作者

Jessica Thomas

高级律师

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Lucy Waddicor

律师

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作者

Jessica Thomas

高级律师

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Lucy Waddicor

律师

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2022年3月8日

Disputes Quick Read – 45 / 57 观点

Disputes Quick Read: Climate change litigation update

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R (Cox, Loach, Sweeden) v Oil and Gas Authority

In February 2022, the High Court handed down its judgment in the judicial review of the Oil and Gas Authority's (OGA) Strategy for the ongoing oil and gas exploration in the North Sea – as mentioned in our January update.

The strategy pursued the OGA's statutory objective of "maximising the economic recovery of UK petroleum" (MER). The claimants challenged the OGA's strategy on two grounds:

  • First, that the strategy didn't benefit the UK economy because of favourable tax treatment to oil and gas companies, in particular negative tax flows to such companies. Cockerill J dismissed this ground, finding that the interpretation of MER was a matter for the OGA (with its specialist understanding and judgment), not the Court.
  • Second, that the strategy was irrational because it would lead to more extraction of petroleum, resulting in more emissions and more stranded assets, and this conflicted with the government's net zero target. Cockerill J dismissed this ground too, noting that it might be different if the OGA had paid no regard to climate change. But that wasn't the case; the OGA had taken climate change into account in various ways when devising the strategy and therefore hadn't acted irrationally.

Comment

Climate change litigation continues to arise in the judicial review process in England, even though there has been no (notable) success so far. However, these judicial reviews are gaining some traction in the courts, with permission being granted in this case, and a detailed judgment being given in another recent case, albeit permission was refused in that instance.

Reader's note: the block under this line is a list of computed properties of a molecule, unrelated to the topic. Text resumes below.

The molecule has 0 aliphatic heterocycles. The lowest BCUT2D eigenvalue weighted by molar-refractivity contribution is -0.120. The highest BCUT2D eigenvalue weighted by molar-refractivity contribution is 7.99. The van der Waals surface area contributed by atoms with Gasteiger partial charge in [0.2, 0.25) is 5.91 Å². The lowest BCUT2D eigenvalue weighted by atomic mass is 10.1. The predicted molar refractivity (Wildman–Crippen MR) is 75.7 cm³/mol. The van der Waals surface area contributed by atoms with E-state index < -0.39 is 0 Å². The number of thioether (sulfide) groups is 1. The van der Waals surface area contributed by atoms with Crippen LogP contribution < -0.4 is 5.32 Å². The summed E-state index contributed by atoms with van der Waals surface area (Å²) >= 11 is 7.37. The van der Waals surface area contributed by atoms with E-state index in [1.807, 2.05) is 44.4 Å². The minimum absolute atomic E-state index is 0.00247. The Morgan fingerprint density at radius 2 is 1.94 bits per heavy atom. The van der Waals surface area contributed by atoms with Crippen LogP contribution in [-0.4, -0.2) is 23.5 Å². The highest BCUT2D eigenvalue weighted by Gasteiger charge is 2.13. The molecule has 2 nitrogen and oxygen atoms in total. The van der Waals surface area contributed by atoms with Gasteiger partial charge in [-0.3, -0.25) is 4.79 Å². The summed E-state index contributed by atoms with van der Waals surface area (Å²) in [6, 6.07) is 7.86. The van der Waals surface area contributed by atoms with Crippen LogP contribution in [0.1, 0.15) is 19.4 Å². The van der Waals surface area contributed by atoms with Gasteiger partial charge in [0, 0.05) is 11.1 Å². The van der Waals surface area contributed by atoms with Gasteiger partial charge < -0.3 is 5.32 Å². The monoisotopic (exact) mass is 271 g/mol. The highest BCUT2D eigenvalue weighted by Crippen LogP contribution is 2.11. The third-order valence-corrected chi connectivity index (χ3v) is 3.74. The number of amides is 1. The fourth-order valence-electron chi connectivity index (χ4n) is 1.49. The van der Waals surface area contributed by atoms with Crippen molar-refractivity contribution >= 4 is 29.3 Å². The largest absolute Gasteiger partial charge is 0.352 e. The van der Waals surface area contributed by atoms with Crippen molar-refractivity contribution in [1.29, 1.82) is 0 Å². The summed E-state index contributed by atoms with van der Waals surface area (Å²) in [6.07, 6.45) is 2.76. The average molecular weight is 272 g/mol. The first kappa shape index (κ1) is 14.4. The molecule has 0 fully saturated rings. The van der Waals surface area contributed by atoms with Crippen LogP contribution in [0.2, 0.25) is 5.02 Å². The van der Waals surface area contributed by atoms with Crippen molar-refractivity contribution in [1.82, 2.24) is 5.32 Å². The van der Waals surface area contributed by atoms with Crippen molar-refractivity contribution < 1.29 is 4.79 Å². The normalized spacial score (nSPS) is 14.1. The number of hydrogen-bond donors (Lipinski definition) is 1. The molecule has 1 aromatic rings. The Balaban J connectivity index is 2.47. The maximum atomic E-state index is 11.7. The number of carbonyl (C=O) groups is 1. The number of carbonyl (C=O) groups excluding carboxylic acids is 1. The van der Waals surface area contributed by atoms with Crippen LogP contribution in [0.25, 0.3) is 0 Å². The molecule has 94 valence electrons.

In March 2022, ClientEarth and Friends of the Earth were granted permission for a judicial review of the government's net zero strategy. Specifically, the applicants claimed that the net zero strategy is insufficient to meet the net zero target, in breach of the government's duty under the Climate Change Act. ClientEarth also claims that the government's approach risks needing more drastic measures in the future, disproportionately affecting young people's right to life and family life.

One hurdle claimants are likely to face is that public bodies' statutory duties in this area are often "process duties" (as Cockerill J put it in the OGA case); they're required to have regard to various climate change factors, but the question of how to balance those factors and others is ultimately a matter for them.

It's also noteworthy that at the permission stage of the OGA case, some scepticism was expressed about Ground 2 and permission was only granted for it because of its links with Ground 1. We may see more of this in the future: climate-focussed issues bolstered by other, more sound legal arguments.

Whether cases against public bodies ultimately succeed in court, they bring publicity to the cause, reputational risk to the defendants, and may well help to keep climate change high on the government's agenda. They won't be going away any time soon.

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